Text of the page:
Los Angeles-based singer-songwriter, recording artist, and contortionist Lyra Star returns to sprinkle magic and darkness into our days with her latest music video for "The Loneliest Nights."
Star is a self-trained contortionist and uses her imagination to merge her music career with fluid body movement. Her ethereal vocals and profound lyrics are enough to swoon any listener, but her visuals offer a whole other intriguing aspect that's impossible to ignore.
Recently releasing her music video for "The Loneliest Nights," we were honored to feature the single in a previous release, where we mentioned the song's cinematic and soul-clutching appeal. The music video takes listeners through a similar visual venture, as Star can be seen bending over backward (literally) and physically depicting the depths of what isolation can entail.
Directed by Tonya Kay with Cinematography by Andria Chamberlin, the music video for "The Loneliest Nights" opens with close-up body shots of Lyra Star while cutting to graceful scenes of her emotional and fluid body movements. As she begins to serenade us with her incredibly emotional and mesmerizing vocals, Star proceeds to stare into a mirror while turning around, only for the mirror-self to stay put.
This mirror scene is a focal point of this music video, as it emphasizes how we were forced to stay isolated and reacquaint with dark and emotional parts of ourselves that we didn't know existed. As she continues to gracefully move her body and wow us with her fluid and captivating contortion, the video ends on a profoundly reflective and emotional note.
Catch Lyra Star in her captivating and emotional music video for "The Loneliest Nights," now available on YouTube.
A warm welcome back to BuzzMusic, Lyra. We love the emotion and power you've placed into your music video for "The Loneliest Nights." How does this music video share the intensities that isolation can cause?
I think this video shows the intensity of isolation visually with the use of a very minimalistic background/black and white theme as well as through some of the more frantic movements combined with the contortion shapes.
How did director Tonya Kay help bring your ideas to life for the music video, "The Loneliest Nights?" Did you come up with the video's scenes, or was this a shared process?
I had a general vision for the vibe of the video and where I wanted to shoot as far as the location and having the black background, white background, and the mirror. She is the one that came up with the specific scene ideas though... it was her idea to have me kind of crawling around and shaking my hair out and being a bit more frantic with some of my movements rather than graceful. It was definitely slightly out of my comfort zone, but she is a very talented director and visionary. I trust her completely and really loved all of her ideas... I think the video manages to capture the essence of the song in a beautiful and unique way. She also had me sing while doing contortion, which makes it all that much more interesting, unique, and special to the viewer.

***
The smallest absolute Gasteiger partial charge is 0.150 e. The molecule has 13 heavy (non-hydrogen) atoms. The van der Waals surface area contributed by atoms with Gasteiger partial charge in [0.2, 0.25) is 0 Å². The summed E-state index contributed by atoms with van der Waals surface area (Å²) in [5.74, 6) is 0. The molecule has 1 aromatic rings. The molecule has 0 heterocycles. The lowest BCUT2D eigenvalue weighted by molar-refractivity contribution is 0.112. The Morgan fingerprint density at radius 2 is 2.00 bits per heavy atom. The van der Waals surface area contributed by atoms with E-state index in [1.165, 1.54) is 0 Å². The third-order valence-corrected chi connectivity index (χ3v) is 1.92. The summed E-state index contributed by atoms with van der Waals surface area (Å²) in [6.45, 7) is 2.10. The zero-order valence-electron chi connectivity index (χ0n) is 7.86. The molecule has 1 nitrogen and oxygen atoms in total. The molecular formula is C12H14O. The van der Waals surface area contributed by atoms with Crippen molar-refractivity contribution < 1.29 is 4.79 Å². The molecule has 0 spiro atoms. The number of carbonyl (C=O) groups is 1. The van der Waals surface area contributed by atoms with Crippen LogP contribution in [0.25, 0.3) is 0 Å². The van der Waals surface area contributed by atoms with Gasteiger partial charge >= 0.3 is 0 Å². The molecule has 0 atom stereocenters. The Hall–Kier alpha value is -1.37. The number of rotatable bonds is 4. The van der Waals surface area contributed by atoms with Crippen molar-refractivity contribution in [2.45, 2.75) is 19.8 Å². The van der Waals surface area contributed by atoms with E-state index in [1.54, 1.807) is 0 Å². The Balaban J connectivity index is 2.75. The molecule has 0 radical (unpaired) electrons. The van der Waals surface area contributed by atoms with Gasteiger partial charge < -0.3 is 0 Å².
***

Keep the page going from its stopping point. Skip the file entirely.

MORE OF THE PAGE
Do you usually work with cinematographer Andria Chamberlin for your music videos? What was your experience with Andria on set for "The Loneliest Nights?"
This is my third release with both Andria and Tonya... Andria is a pleasure to work with. She is incredibly calm, chill, and collected, which is so helpful onset because sometimes shoot days can be stressful. Tonya and Andria work really well together, and Andria is so talented at taking shots from different angles... she really knows her stuff when it comes to the technical side of things as well, including knowledge about the lighting necessary to create the right vibe for each scene.
What experience did you want to offer viewers witnessing your music video for "The Loneliest Nights?"
During the pandemic, I spent a lot of time doing my contortion training... movement was a big part of my time in isolation. I also spent a lot of time self-reflecting, meditating, and having moments of panic and frustration as well just from being alone all the time. I want viewers to experience my expression of what loneliness and isolation can cause within the body and the mind... through the art of movement. I think that the video is haunting, mesmerizing, and beautiful... I honestly want people to have the desire to watch it more than once because there is a lot going on as far as themes, movements, and emotions.
How do you manage to find new and engaging ways to place your fluid body movements into your music videos? How do you tell a song's individual story through contortion?
As I said in the first question, this video combines some more frantic and almost tribal movements in addition to the more graceful and controlled contortion shapes that I normally do. This song is about the loneliness and isolation that we were all experiencing during the height of the pandemic. Though we all experienced it in different ways, I think a common thread was having moments of uncertainty and fear as well as moments of reflection that allowed each of us to go deeper within and recognize what we truly desire. Some of us were also perhaps faced with parts of ourselves that we don't like so much, but the time in isolation gave us an opportunity to make changes. It was an experience like no other, and this video is meant to be one interpretation of this universal experience through the art of movement and music.